Instead of building walls, we must build bridges. Passing comprehensive immigration reform will grow the Texas economy—it will mean more small business startups and more graduating students. In terminating the Deferred Action Child Arrival (DACA) program, Donald Trump and Republicans have only viewed Dreamers as bargaining chips to impose other anti-immigrant proposals. I stand with our Dreamers, many of whom know America as their only home. President Trump’s heartless deportation measures only tore families apart and hurt local law enforcement’s ability to fight crime. This way of thinking will not make America great or safe. Instead, we should work together to fix our immigration system.
That is why I am a sponsor of the American DREAM Act, which would create a path to lawful permanent residence and eventually U.S. citizenship for those that meet a set of educational or work criteria. I raised this directly with President Trump during his tenure in the White House. I opposed any end-of-the-year appropriations bill that lacked full protection for our Nation’s Dreamers, and will continue to do so under a Biden Administration.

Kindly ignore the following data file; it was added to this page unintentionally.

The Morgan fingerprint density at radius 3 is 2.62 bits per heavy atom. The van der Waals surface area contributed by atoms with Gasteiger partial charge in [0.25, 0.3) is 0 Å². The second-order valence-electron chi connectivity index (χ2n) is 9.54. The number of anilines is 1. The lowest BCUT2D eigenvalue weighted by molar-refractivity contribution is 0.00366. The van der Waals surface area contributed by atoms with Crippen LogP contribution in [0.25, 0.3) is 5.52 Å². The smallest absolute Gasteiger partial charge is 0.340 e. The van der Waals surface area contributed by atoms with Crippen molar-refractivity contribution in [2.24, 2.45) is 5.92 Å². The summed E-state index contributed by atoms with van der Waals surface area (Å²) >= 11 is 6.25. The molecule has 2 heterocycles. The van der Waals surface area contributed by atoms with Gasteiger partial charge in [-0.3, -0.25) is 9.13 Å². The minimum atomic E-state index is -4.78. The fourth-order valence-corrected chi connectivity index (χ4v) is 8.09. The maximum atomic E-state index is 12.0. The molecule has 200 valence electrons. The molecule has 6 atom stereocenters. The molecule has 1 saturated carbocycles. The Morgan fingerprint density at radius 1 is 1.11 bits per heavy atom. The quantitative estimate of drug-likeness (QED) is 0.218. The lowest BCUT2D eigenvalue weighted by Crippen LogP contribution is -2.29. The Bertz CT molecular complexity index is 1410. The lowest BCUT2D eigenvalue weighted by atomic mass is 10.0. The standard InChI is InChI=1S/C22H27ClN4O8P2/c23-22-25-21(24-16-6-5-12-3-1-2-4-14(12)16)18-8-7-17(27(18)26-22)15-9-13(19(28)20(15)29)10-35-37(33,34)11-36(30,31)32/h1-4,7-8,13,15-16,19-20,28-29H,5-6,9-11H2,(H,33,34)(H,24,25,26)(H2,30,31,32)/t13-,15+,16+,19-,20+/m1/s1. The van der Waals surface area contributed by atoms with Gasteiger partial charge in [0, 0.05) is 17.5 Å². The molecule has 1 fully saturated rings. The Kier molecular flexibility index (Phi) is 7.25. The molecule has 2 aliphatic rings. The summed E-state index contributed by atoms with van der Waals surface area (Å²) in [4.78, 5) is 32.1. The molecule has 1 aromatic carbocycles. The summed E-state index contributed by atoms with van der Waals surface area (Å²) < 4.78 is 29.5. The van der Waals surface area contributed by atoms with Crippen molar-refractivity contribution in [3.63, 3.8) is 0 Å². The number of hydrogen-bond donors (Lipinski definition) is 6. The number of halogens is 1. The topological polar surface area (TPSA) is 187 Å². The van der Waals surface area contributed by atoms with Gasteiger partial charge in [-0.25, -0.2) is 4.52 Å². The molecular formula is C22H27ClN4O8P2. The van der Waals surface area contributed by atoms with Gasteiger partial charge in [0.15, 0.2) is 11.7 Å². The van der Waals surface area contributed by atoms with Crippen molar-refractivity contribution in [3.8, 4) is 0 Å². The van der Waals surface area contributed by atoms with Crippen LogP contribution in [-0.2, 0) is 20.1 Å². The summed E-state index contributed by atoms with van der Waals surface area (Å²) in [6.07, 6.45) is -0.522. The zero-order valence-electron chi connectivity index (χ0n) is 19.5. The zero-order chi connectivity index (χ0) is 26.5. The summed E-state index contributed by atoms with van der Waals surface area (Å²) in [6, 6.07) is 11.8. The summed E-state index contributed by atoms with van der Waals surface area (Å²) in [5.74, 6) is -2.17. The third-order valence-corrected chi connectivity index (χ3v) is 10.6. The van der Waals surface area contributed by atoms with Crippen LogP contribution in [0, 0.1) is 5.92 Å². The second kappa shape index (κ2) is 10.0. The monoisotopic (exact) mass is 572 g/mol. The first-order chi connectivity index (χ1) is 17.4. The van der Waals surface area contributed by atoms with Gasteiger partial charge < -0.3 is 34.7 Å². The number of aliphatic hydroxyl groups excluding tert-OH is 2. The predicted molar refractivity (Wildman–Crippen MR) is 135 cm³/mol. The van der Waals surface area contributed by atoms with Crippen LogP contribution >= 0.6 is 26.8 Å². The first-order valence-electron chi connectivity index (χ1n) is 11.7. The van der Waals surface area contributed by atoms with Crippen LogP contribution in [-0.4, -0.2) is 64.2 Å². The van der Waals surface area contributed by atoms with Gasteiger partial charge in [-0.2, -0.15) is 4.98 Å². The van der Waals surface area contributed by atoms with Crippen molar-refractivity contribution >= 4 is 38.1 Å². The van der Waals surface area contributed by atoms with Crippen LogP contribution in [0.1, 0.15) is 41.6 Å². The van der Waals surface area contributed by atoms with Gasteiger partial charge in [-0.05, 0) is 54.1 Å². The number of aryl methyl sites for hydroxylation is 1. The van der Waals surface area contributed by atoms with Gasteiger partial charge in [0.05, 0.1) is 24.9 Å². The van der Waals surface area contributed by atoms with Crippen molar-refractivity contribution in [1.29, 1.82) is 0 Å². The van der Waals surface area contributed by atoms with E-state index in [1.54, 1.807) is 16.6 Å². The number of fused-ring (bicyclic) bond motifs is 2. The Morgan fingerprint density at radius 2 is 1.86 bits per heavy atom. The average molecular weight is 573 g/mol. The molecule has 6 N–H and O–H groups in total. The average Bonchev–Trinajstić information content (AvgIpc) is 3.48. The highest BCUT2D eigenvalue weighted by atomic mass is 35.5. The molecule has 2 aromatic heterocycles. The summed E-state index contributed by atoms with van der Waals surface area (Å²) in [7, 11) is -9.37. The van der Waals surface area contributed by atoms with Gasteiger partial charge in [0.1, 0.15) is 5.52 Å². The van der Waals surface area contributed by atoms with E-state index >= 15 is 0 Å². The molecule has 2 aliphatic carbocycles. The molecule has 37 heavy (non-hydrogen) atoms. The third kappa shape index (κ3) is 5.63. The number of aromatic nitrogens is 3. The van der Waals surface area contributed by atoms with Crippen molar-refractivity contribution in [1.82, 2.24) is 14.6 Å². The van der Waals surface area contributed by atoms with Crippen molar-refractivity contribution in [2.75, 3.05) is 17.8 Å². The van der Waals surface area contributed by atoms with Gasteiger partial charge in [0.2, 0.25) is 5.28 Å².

Our Nation, founded by immigrants who established religious freedom as a bedrock principle, is better than this. We must keep the torch lit on the commitment expressed by the Statue of Liberty, and keep our promise to minister to the tired, the poor, the huddled masses yearning to breathe free.
More on Immigration Reform
A congressman whose district includes San Antonio says border patrol agents who made derogatory comments on social media about migrants and female lawmakers should be “dismissed.”
U.S. Customs and Border Protection says an investigation is underway into what it calls “disturbing social media activity” in a secret Facebook group for U.S. Border Patrol agents, but U.S. Representative Lloyd Doggett told KTSA News he wants a congressional investigation.
AUSTIN, Texas — As reports surface of migrant children being kept in deplorable conditions, the U.S. House of Representatives is set to vote on a $4.5 billion emergency funding measure to help alleviate those conditions.
"They're sleeping on concrete blocks. There are open toilets in the room. There is no soap," Attorney Warren Binford told ABC News after interviewing children held at a facility in Clint, Texas.